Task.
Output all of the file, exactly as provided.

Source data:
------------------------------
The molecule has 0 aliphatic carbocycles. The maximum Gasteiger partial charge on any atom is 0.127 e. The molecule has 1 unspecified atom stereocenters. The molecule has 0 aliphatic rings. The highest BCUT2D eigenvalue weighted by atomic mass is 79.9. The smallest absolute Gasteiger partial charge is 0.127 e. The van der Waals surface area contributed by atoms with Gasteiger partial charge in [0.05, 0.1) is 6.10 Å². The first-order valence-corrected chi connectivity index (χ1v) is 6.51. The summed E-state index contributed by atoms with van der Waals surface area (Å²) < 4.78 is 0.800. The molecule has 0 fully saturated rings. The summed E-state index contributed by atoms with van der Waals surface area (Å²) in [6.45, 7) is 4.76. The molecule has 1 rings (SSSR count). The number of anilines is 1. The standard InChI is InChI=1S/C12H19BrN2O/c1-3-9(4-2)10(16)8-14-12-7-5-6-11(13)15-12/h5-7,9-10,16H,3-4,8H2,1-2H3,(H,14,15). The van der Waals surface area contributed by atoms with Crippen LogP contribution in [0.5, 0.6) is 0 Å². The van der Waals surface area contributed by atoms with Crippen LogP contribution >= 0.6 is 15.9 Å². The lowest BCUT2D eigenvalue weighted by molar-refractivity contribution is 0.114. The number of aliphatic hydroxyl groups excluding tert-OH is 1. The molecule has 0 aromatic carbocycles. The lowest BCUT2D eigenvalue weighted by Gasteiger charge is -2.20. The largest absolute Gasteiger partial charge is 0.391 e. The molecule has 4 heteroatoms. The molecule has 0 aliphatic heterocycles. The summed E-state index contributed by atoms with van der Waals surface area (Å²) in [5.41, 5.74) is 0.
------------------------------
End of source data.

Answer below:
The molecule has 0 aliphatic carbocycles. The maximum Gasteiger partial charge on any atom is 0.127 e. The molecule has 1 unspecified atom stereocenters. The molecule has 0 aliphatic rings. The highest BCUT2D eigenvalue weighted by atomic mass is 79.9. The smallest absolute Gasteiger partial charge is 0.127 e. The van der Waals surface area contributed by atoms with Gasteiger partial charge in [0.05, 0.1) is 6.10 Å². The first-order valence-corrected chi connectivity index (χ1v) is 6.51. The summed E-state index contributed by atoms with van der Waals surface area (Å²) < 4.78 is 0.800. The molecule has 0 fully saturated rings. The summed E-state index contributed by atoms with van der Waals surface area (Å²) in [6.45, 7) is 4.76. The molecule has 1 rings (SSSR count). The number of anilines is 1. The standard InChI is InChI=1S/C12H19BrN2O/c1-3-9(4-2)10(16)8-14-12-7-5-6-11(13)15-12/h5-7,9-10,16H,3-4,8H2,1-2H3,(H,14,15). The van der Waals surface area contributed by atoms with Crippen LogP contribution in [0.5, 0.6) is 0 Å². The van der Waals surface area contributed by atoms with Crippen LogP contribution >= 0.6 is 15.9 Å². The lowest BCUT2D eigenvalue weighted by molar-refractivity contribution is 0.114. The number of aliphatic hydroxyl groups excluding tert-OH is 1. The molecule has 0 aromatic carbocycles. The lowest BCUT2D eigenvalue weighted by Gasteiger charge is -2.20. The largest absolute Gasteiger partial charge is 0.391 e. The molecule has 4 heteroatoms. The molecule has 0 aliphatic heterocycles. The summed E-state index contributed by atoms with van der Waals surface area (Å²) in [5.41, 5.74) is 0.